Saku crouched low behind the log and held his breath. The tracks he'd been following faded where the vines crept thickly over the jungle floor. Only a snapped branch, sagging above his head like a dead finger, marked the passing of his quarry. That and the soft wuffling of the pig as it dug through the loam with a round, fleshy snout.
He tightened his grip on his spear and rocked from one toe to the other. The pig would certainly pass old Mikau's scrutiny. It would prove Saku's manhood well enough and earn him the status he craved in the village. All he had to do was slay the beast. And if he didn't, there would be little point in returning at all.
The weapon felt off balance in his hand now, due to his nerves more than any flaw in the shaft itself. It would fly true. Saku felt it in his bones--the spear would find it's mark. All he had to do was wait for the fat boar to turn, wait for it to offer him a shoulder or a heart to strike at.
The top of the log grew a padding of moss, and Saku peered over this at the round haunches and flicking tail. A rump shot would only send the pig into the fronds, and it was far better suited to navigating the brush than he was. He might lose it, lose his spear, never be able to go home again.
He waited. The jungle filled with the boar's snorting. The log bit into his knees and chin, he'd pressed so tightly against it. Saku watched the tail flick. His spear arm began to tingle. He shifted again, from one foot to the other, so slowly that the pig should not have noticed. The log rocked and sank into the vines another finger's width, but the soft ground made no complaint.
Another sound answered, however. Saku heard the whisper, a burring hiss, but the pig chose that moment to turn, and his chance had come before he could worry about a buzzing log. The round side of the animal was exposed, and Saku focused on it, aimed his spear, and hurled it. The boar screamed, scattering the birds overhead. It lurched to one side, staggered.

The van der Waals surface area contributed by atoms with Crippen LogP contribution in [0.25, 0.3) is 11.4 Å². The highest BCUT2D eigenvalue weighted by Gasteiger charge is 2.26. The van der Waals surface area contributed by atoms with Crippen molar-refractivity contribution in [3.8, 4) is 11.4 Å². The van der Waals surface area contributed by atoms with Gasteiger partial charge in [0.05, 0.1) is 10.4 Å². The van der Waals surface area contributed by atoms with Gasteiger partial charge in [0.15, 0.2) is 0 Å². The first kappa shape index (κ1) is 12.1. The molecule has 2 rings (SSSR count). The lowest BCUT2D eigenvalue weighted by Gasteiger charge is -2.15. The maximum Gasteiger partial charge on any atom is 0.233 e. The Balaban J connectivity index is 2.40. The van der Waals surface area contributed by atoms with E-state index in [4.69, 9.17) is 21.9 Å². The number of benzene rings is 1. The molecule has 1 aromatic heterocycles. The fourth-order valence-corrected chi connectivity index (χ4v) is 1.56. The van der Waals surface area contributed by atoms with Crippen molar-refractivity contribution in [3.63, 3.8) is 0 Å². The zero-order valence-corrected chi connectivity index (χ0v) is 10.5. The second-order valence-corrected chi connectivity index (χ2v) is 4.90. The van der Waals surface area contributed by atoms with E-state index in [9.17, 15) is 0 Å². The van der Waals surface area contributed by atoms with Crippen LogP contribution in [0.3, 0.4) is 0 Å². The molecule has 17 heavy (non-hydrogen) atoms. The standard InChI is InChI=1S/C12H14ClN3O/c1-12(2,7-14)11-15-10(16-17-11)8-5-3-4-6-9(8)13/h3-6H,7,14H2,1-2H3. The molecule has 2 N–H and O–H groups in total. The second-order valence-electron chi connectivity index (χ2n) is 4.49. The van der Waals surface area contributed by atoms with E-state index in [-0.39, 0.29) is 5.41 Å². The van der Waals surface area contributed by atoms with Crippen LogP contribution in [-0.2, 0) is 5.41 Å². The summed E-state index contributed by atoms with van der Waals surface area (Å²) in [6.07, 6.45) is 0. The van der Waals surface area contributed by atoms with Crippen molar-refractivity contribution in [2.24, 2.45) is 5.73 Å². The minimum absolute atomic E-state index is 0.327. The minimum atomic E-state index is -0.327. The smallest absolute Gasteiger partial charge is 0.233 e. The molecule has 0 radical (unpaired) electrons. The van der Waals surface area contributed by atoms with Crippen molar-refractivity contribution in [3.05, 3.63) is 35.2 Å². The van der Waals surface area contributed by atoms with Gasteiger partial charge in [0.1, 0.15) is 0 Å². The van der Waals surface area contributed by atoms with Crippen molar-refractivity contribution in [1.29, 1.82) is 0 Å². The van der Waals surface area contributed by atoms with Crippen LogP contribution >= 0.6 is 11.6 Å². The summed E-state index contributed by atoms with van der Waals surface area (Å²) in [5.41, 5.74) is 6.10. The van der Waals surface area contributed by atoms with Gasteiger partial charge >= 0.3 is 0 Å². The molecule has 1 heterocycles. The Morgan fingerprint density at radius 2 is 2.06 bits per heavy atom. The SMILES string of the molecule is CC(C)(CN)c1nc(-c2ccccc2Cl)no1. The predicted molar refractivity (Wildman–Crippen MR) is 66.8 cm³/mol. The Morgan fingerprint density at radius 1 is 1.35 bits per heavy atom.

Saku stood. He lifted his foot, and fire tore through his calf and ankle. He howled his own cry and leapt to his uninjured foot, dangling the burning one mid-air while the flames crept under his skin, higher and higher. Behind his own scream, Saku heard the whisper again. This time, the buzz swelled into a drone, and another sting landed on his thigh.
He swatted too late. The swarm poured from the space below his hiding log. A black cloud swelled to his ankles, and his other foot took a hit, and another. The flames rose to his waist, and his head buzzed with them. His thoughts hummed. Pain, fire, run away.
But his boar lay dying amidst the vines. His ritual was not complete. He stumbled back a step, but the bees came with him. He turned, and they swirled at his knees like a tide. His mind felt their fire. The poison leeched into his thoughts and made his vision tangle--the fronds overhead, the flash of a red bird, the tree trunks in the sky, falling and falling.
Fire upon fire, the stings came. Saku swelled with them, blurred and faded into the poison and the droning song. He rolled over and over until his limbs tangled in the vines and the jungle held him, still and throbbing. The flames continued, one after the other, until he knew that he would die of them, that he would never see his village or old Mikau again.
The song drove the caring away.
He dreamed it in a poison fog, the buzzing of stars, the whisper of worlds within worlds. It lifted him over the agony and up, into the sound. It found him, when his heart stopped beating, and begged him to breathe again, if only to continue hearing.
Saku's eyes flickered open in time to see the angel. She leaned over him, orb eyes as big as his head. Her long black fingers folded under a pointed chin, and behind her darkness, a diaphanous veil vibrated. Wings, singing like the hive, buzzing, humming to him.
"Arrrrrre you alivve?"
"Are you an angel?"
"If you call us that, we will not argue." Her voice lingered like the song. It stretched into a drone as well.
"Angel." His body melted around him, but the round eyes flickered and held him to life.
Three pairs of slender arms embraced his burning corpse. Claws pressed into his spine, and the angel lifted him from the ground. Her wings, a translucent veil that never slowed, made a blur of the jungle, made the sky dance. He never saw the boar's corpse, if his spear had landed well or not.
He never cared.